A year ago, almost everyone who followed Virginia politics thought that Attorney General Ken Cuccinelli (R) had the inside track to winning the governorship. After all, it was in the 1880s when Virginia last gave a party just four consecutive years in the Governor’s Mansion. And Cuccinelli held one of the two positions that have served as a stepping stone to the mansion traditionally. He was running against a controversial, professional fundraiser who was best known as a “Clinton intimate,” and who was last seen getting blown out in the Democratic gubernatorial primary in 2009. Terry McAuliffe (D) had never held public office anywhere and was not even closely associated with Virginia. Additionally, Virginia had a jinx, going back to 1977, of voting against the president’s party in its gubernatorial election, which is held the year after every presidential election.
So it’s actually noteworthy that McAuliffe won by any margin. Ultimately, Cuccinelli was just too socially conservative for a moderate swing state that is trending away from its traditional roots.
That said, the results contain bad news for both parties, if that’s possible. Democrats are celebrating victories in at least two of the three statewide positions and have had a string of victories in Virginia. (The attorney general’s race between Republican Mark Obenshain and Democrat Mark Herring remains too close to call, with shifting vote totals, and is probably headed for a recount.) Yet the Democrats were unable to make any real dent in the large GOP majority in the House of Delegates. A tough statement from state House Speaker Bill Howell (R) after the gubernatorial race was called made it clear that the Republicans have no intention of working closely with McAuliffe. In fact, McAuliffe might need a sit-down chat with President Obama, who faces a similar situation with the Republican majority in the U.S. House.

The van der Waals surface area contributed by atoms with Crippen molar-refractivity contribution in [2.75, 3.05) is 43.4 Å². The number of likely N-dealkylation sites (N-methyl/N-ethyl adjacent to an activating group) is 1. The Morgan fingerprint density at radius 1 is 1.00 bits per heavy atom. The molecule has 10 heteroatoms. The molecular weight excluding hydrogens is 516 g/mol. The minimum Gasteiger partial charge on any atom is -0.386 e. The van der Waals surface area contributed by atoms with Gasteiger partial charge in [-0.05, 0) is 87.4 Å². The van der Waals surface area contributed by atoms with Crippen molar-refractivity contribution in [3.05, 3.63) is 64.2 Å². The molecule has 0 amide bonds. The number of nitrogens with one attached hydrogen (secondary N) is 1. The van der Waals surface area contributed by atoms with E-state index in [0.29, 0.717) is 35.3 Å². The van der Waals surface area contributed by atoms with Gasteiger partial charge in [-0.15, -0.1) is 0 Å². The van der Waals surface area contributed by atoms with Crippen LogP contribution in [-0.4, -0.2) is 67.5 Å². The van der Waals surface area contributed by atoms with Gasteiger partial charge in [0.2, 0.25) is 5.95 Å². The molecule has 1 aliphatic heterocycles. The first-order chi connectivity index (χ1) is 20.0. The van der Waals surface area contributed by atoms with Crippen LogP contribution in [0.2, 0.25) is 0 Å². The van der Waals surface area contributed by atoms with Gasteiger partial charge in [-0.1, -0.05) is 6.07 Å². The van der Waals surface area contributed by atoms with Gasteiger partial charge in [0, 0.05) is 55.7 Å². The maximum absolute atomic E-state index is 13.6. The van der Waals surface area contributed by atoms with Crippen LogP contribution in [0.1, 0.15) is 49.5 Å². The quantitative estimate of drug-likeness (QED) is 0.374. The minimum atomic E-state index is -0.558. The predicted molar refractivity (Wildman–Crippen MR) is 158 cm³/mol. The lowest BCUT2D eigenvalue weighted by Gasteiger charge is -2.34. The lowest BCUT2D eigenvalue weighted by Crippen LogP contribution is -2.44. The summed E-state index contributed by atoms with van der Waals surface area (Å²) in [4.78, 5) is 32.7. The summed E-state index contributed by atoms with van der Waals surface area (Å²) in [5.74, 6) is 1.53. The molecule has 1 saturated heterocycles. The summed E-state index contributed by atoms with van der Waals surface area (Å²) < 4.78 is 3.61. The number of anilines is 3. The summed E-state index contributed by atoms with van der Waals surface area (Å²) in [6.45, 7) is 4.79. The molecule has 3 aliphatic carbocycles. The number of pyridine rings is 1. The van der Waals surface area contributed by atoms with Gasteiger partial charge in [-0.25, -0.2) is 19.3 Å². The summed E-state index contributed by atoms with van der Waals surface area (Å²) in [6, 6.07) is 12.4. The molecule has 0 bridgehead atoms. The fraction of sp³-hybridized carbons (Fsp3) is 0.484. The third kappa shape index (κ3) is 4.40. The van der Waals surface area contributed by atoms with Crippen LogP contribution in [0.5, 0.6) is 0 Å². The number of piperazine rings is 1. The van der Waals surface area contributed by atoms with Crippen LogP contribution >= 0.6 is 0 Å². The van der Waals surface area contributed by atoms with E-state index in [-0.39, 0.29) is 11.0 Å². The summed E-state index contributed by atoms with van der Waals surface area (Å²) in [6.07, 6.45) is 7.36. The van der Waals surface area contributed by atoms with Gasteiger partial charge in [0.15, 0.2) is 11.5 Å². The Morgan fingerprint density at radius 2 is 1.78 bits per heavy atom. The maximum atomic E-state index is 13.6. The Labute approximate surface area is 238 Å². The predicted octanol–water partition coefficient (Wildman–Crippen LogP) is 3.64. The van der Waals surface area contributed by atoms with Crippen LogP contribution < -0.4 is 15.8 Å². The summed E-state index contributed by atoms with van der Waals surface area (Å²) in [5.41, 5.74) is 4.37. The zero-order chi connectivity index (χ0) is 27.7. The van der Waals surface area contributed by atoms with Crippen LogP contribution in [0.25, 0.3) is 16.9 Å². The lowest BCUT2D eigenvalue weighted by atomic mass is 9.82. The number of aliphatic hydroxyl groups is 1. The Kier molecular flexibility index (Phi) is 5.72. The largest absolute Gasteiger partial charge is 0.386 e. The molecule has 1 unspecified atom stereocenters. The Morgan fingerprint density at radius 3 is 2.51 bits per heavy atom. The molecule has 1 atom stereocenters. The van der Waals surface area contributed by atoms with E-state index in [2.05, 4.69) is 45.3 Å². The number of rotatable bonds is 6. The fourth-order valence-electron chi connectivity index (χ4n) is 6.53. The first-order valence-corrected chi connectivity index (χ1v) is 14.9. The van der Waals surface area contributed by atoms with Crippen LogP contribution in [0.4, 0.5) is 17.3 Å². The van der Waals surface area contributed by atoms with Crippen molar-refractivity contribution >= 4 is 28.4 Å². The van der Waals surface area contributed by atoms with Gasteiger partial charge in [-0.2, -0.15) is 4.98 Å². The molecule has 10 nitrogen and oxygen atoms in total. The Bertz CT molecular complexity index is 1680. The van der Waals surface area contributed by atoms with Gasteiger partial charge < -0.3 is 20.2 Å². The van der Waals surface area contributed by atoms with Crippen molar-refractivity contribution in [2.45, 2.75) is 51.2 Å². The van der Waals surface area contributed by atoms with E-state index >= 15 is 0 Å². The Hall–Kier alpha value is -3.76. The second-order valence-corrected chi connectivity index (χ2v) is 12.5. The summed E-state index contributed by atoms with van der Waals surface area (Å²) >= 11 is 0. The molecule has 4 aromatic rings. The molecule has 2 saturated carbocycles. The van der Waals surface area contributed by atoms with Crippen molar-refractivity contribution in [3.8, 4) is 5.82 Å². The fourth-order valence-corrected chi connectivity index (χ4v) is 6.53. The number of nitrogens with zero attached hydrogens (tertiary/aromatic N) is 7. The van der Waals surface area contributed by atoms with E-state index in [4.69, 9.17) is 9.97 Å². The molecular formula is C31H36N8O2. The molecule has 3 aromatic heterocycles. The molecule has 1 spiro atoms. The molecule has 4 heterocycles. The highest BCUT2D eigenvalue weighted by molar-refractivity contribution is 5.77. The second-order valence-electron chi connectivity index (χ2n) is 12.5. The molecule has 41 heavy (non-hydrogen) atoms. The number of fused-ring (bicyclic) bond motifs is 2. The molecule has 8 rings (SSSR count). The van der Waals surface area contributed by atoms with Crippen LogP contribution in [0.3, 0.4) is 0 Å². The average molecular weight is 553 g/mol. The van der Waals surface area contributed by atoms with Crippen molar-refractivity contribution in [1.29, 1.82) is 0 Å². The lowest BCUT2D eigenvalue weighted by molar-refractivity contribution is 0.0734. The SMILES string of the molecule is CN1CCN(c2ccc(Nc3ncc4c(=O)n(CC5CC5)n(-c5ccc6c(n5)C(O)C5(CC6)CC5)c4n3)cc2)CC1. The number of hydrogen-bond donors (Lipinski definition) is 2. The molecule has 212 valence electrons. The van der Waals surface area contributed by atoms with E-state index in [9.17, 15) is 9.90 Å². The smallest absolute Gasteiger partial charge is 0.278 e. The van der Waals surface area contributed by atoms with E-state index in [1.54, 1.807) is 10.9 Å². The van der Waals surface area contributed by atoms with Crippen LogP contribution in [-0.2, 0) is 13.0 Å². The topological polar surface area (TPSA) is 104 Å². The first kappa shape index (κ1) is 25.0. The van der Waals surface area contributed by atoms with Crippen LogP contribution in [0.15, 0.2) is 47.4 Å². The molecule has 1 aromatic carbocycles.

McAuliffe’s mandate from the voters, after this extremely negative campaign, is very simple: to not let Ken Cuccinelli within 100 yards of the Governor’s Office for the next four years. In that sense McAuliffe has already done what he was elected to do — keep Cuccinelli out of power. At the outset, McAuliffe’s term is a blank slate, yet severely limited by strong opposition from the Republican House of Delegates, his own inexperience and widespread suspicions about his integrity and fitness for office.
In short, McAuliffe is on thin ice. As a new governor, he is entitled to his shot. Yet he has to watch his ethical Ps and Qs far more than most incoming governors, and somehow he has to make common cause with very conservative General Assembly Republicans who will be determined to make sure he doesn’t succeed. The GOP is not about to make the mistake they committed with then-Gov. Mark Warner (D); by working with him and helping him to enact a large transportation package in the early 2000s, including tax and fee increases, Republicans brought down the wrath of the base upon them while making Warner a political figure to be reckoned with.
What the race looked like
We’re pleased to feature two creative visualizations of the contest for governor.
Take a look at Map 1, created by Kenton Ngo, a University of Florida political science graduate student and a native Virginian. This map shows the votes cast in Virginia on Tuesday night, color-coded by Cuccinelli, McAuliffe and Robert Sarvis, the Libertarian candidate.
Map 1: Dot density map of 2013 Virginia election
Note: Each dot represents 30 votes.